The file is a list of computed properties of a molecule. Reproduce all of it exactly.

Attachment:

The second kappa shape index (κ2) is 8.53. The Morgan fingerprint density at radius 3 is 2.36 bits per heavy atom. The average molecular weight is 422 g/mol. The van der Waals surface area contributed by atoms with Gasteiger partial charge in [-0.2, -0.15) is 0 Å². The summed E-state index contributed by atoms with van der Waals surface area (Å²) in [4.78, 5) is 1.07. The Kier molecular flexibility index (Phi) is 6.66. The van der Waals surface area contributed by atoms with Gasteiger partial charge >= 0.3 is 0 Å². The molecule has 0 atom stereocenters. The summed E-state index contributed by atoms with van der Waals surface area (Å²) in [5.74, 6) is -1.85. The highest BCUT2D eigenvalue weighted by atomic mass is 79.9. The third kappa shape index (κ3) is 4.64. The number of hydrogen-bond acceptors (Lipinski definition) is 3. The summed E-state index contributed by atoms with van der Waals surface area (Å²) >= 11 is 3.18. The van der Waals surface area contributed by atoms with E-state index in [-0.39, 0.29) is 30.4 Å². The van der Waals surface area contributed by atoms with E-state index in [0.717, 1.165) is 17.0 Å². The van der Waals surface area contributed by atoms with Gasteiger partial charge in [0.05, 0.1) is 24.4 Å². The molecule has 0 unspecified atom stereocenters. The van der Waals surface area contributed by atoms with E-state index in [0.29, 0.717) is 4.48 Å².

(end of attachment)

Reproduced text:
The second kappa shape index (κ2) is 8.53. The Morgan fingerprint density at radius 3 is 2.36 bits per heavy atom. The average molecular weight is 422 g/mol. The van der Waals surface area contributed by atoms with Gasteiger partial charge in [-0.2, -0.15) is 0 Å². The summed E-state index contributed by atoms with van der Waals surface area (Å²) in [4.78, 5) is 1.07. The Kier molecular flexibility index (Phi) is 6.66. The van der Waals surface area contributed by atoms with Gasteiger partial charge >= 0.3 is 0 Å². The molecule has 0 atom stereocenters. The summed E-state index contributed by atoms with van der Waals surface area (Å²) in [5.74, 6) is -1.85. The highest BCUT2D eigenvalue weighted by atomic mass is 79.9. The third kappa shape index (κ3) is 4.64. The number of hydrogen-bond acceptors (Lipinski definition) is 3. The summed E-state index contributed by atoms with van der Waals surface area (Å²) >= 11 is 3.18. The van der Waals surface area contributed by atoms with E-state index in [-0.39, 0.29) is 30.4 Å². The van der Waals surface area contributed by atoms with E-state index in [0.717, 1.165) is 17.0 Å². The van der Waals surface area contributed by atoms with Gasteiger partial charge in [0.05, 0.1) is 24.4 Å². The molecule has 0 unspecified atom stereocenters. The van der Waals surface area contributed by atoms with E-state index in [0.29, 0.717) is 4.48 Å².